'Britain needs you' | Are retirees the key to the talent crisis?

Are retirees the key to the talent crisis?

The latest data from Manpower shows that, without a shadow of a doubt, the UK is still experiencing a crippling talent shortage, which shows no signs of slowing.

Spread across seemingly every industry (with some feeling the pinch more than others), this talent shortage is impacting everything from internal talent pipelines, to the cost of hiring, and overall profitability as companies scale back on what is deliverable to customers.

Three in every four (75%) companies have reported talent shortages and difficulty hiring this year, representing a dizzying 16-year high. In fact, this number is over 20% higher than it was in 2019, and more than double its lowest point within the last decade.

Read more from us

As a result of these ongoing struggles, many companies will be looking for intelligent solutions to their talent woes. Some may be looking to lure back previous quitters with attractive benefits packages, or offering higher pay to key talent in the market to beat competitors.

Could retired workers be the key?

Another so-called solution to the talent crisis, at least according to Chancellor Jeremy Hunt, is to persuade those who have previously retired to once again enter the talent market. In a public address earlier in 2023, he addressed retirees, stating ‘Britain needs you’ in a plea to entice them back into work.

Hunt’s key focus was on those who took the COVID pandemic as an opportunity to conclude their careers, perhaps due to being offered severance packages as many businesses ceased trading.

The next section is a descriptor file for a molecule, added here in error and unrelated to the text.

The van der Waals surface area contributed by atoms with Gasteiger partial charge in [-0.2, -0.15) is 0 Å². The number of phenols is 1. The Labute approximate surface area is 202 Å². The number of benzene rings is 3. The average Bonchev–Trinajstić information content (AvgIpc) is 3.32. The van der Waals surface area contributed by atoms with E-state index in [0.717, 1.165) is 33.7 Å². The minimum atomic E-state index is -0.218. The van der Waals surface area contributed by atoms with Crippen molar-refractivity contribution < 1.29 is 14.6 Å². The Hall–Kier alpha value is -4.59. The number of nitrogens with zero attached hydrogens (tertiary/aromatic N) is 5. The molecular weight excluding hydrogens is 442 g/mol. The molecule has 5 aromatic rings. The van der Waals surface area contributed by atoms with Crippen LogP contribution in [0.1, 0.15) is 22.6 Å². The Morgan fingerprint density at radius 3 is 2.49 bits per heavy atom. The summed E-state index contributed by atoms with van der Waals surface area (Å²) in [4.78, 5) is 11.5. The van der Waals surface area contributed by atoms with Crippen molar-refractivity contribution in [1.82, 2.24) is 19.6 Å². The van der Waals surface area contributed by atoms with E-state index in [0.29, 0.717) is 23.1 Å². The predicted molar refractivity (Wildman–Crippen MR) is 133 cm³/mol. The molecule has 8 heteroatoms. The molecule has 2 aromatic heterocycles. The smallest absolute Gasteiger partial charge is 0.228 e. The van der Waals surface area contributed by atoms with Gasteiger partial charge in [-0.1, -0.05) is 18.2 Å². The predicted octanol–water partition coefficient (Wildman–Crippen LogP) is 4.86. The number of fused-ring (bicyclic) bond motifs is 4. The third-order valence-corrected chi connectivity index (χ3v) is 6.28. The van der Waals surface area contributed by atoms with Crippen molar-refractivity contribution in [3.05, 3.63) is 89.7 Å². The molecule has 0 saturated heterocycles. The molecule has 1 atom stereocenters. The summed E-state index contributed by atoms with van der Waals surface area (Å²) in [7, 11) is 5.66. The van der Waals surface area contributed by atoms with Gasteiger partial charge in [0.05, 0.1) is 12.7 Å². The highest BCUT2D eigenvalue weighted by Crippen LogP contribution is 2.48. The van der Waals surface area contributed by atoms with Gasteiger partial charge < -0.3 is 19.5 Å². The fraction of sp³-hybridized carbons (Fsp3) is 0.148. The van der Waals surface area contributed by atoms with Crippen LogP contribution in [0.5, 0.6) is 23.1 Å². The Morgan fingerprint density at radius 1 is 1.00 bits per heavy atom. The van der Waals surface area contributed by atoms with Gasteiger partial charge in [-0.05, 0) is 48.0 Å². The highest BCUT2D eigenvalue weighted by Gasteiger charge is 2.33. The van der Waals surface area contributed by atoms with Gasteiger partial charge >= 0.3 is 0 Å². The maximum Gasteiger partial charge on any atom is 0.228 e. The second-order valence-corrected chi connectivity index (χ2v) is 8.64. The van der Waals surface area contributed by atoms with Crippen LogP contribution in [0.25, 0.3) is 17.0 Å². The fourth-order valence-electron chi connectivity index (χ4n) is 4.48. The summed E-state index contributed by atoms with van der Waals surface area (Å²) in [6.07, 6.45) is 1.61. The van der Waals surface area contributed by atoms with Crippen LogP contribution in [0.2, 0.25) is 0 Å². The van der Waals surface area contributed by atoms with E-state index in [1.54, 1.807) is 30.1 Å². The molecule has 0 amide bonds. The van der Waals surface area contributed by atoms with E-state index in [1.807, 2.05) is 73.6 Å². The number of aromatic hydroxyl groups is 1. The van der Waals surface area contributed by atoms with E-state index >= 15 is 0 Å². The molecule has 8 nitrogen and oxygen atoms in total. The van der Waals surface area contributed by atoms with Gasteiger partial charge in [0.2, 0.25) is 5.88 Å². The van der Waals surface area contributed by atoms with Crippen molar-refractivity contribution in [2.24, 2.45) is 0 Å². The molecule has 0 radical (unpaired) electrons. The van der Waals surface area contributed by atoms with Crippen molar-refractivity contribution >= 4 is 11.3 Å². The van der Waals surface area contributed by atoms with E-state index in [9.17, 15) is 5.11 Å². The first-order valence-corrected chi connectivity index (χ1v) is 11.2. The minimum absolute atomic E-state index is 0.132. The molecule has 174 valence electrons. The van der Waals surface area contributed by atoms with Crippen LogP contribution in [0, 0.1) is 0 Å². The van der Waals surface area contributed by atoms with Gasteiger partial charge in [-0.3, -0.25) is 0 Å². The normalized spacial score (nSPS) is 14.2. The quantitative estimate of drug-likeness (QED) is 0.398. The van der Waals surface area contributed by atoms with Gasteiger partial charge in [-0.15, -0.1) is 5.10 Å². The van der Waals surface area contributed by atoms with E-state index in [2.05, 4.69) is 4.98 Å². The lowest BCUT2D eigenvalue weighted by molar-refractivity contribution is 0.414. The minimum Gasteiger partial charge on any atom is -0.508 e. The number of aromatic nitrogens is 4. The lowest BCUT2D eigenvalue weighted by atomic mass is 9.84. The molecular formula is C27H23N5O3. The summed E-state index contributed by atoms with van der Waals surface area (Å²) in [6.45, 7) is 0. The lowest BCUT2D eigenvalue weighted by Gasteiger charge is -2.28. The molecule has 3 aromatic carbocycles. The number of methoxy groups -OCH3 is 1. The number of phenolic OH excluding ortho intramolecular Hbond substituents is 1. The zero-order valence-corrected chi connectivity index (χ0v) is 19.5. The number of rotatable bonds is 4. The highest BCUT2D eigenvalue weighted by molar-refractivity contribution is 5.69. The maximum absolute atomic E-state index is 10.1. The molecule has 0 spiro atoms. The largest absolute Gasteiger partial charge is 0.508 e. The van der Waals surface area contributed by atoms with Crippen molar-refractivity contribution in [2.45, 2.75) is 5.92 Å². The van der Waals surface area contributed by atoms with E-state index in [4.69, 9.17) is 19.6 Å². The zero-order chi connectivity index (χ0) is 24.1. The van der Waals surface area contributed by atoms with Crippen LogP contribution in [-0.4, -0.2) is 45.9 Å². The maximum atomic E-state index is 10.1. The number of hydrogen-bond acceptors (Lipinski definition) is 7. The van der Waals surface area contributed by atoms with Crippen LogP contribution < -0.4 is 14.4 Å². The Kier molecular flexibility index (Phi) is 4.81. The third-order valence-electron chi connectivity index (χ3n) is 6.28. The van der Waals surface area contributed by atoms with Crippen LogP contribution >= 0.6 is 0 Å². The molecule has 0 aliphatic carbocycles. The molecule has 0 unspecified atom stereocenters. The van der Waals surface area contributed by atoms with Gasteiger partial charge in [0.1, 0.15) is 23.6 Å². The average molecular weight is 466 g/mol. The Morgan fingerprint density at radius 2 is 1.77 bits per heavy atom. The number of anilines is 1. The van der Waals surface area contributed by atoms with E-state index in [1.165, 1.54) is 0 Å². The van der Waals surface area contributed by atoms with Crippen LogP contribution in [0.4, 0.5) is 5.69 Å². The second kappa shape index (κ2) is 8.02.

The Chancellor is correct that a significant talent pool was taken out of the market due to COVID. Data from Legal & General found that around 1.3million people retired early in this period, whilst a third of over 50s have reduced the volume of work they take on.


The Rise of Globally Distributed Teams

The Rise of Globally Distributed Teams

While arguments over remote work continue, a quieter movement is rapidly overtaking hesitancy in the headlines: the rise of distributed work.

Employees discovered increased mobility and flexibility through remote work, while businesses grappled with uncertain budgets and new challenges to measure productivity and engagement.

Download this report to understand how distributed workforces are growing; how companies are optimising their headcount and operational costs in the age of remote work; and what different groups see in the future for remote work.

What you’ll learn from this report:

  • The most critical advantages businesses gain in international hiring

  • Why businesses use remote and distributed work policies to increase retention and productivity

  • The emerging employer of record (EOR) model for increased speed, flexibility, and compliance

  • Where leaders and employees expect remote work to grow or shrink in the next five years

  • Comparisons of in-office, hybrid, and fully remote organisations, and their respective advantages

Show more
Show less

Yet this doesn’t make the pool of retired talent the silver bullet in the current crisis. Firstly, retirees just don’t want to work anymore. New analysis from the Job Centre suggests that many of those who retired early in recent years will not be tempted by the opportunities that the talent crisis presents. Also, the data concluded that the vast majority simply don’t need the money.

“There are good reasons to think that policy will not reach many of them,” Economists Louise Murphy and Gregory Thwaites recently told the Telegraph. “Older workers who have left the labour market since the start of the pandemic disproportionately come from high-paying, professional jobs.”

“Many of these adults will be living comfortably in their early retirement, and government policy is unlikely to prompt them to ‘un-retire’”.

It’s unclear what the future holds for the UK’s talent market. With younger workers increasingly choosing to drastically shift their careers into side hustles and gig economy roles, and older workers reluctant to remain in the market for any longer than necessary, it appears that new solutions will have to be found for sourcing those much-needed professionals.



You are currently previewing this article.

This is the last preview available to you for the next 30 days.

To access more news, features, columns and opinions every day, create a free myGrapevine account.